Retrograde MOOCS and Other Points of Educational Agreement
So Paul LeBlanc, president of Southern New Hampshire University, graciously and thoughtfully responded in the thread to my post complaining about his disruptive understanding of education that reduced to the “traditional” college to some mixture of medievalism and animal-house decadence. He admitted that his rhetorical flourishes left him vulnerable to my kind of criticism, and he went on to explain, often quite rightly, that there are many points on which we agree. Here’s one of his paragraphs of agreement:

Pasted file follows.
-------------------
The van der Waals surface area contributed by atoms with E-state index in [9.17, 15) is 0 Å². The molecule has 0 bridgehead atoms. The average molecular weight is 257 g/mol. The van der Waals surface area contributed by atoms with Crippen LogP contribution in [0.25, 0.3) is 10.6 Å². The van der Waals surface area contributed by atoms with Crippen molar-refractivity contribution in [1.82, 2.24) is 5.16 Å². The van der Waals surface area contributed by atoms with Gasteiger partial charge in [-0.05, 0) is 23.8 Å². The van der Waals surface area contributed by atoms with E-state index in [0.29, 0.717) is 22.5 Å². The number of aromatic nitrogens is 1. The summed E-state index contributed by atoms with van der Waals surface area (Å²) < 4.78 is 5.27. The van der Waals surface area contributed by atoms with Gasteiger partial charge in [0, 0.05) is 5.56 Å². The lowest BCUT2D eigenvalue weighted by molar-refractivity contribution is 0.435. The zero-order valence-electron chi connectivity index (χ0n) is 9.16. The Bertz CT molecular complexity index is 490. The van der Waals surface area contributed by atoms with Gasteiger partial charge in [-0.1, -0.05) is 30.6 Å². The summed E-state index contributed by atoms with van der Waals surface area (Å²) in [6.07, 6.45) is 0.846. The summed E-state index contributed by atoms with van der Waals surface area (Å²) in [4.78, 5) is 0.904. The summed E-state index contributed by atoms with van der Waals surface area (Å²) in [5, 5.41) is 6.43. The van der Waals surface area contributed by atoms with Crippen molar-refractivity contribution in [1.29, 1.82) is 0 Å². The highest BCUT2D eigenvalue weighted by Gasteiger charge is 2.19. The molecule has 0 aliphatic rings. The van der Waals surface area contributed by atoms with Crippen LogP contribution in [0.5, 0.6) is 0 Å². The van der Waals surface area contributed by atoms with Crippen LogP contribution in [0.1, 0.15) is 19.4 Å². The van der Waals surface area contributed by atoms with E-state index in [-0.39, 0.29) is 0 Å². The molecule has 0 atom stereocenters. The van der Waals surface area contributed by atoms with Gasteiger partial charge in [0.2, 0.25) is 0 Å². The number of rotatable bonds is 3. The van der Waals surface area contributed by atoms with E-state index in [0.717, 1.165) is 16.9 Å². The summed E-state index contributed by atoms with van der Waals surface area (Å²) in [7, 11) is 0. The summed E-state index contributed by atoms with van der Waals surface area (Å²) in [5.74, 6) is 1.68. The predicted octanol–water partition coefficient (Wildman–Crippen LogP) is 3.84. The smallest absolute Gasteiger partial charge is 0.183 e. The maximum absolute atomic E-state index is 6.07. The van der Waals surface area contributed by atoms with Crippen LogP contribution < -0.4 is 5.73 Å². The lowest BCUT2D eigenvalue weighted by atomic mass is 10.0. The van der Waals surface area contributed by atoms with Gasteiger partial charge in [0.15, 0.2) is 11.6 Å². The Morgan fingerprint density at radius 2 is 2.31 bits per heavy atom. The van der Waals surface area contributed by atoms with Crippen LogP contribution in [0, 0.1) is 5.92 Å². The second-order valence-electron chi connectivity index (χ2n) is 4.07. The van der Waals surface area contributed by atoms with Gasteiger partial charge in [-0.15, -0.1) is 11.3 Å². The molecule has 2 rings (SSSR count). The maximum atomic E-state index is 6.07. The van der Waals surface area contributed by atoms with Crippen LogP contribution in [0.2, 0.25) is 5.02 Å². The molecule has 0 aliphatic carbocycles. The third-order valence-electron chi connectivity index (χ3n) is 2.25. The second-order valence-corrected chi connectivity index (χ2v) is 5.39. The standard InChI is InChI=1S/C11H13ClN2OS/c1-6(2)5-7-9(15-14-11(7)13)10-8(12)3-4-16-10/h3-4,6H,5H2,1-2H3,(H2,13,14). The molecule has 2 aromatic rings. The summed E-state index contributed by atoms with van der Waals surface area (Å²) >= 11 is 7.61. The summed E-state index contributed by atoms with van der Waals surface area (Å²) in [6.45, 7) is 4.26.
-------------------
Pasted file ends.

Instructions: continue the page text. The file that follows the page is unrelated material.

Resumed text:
We do not use CBE to defend MOOCs. We also agree that “disruption” is an overused term and I tire of the insurgent rhetoric we often hear by the disruptors, one that is dismissive of the decades of really good and smart work by all of us who have had our professional lives in higher education. Actually I am not even sure I think disruption aptly describes MOOCs, at least yet. I think MOOCs are rather retrograde and I remain mostly a critic of them. They are mostly content, albeit high branded content, and the “talking head” quality of them feels like We do not use CBE to defend MOOCs. We also agree that “disruption” is an overused term and I tire of the insurgent rhetoric we often hear by the disruptors, one that is dismissive of the decades of really good and smart work by all of us who have had our professional lives in higher education. Actually I am not even sure I think disruption aptly describes MOOCs, at least yet. I think MOOCs are rather retrograde and I remain mostly a critic of them. They are mostly content, albeit high branded content, and the “talking head” quality of them feels like a very poor substitute for being in a genuine learning space and community. It is a time of enormous change in higher education and we are seeing an onslaught of new providers and models and I think what I was really trying to say is that accreditation is not well designed to assess and fend off the frauds and we need an accreditation path that holds the new models to a high standard of rigor and transparency. I don’t know if I sound any more like an “educated person” than I did last time, but I do know we actually agree on more than it seems.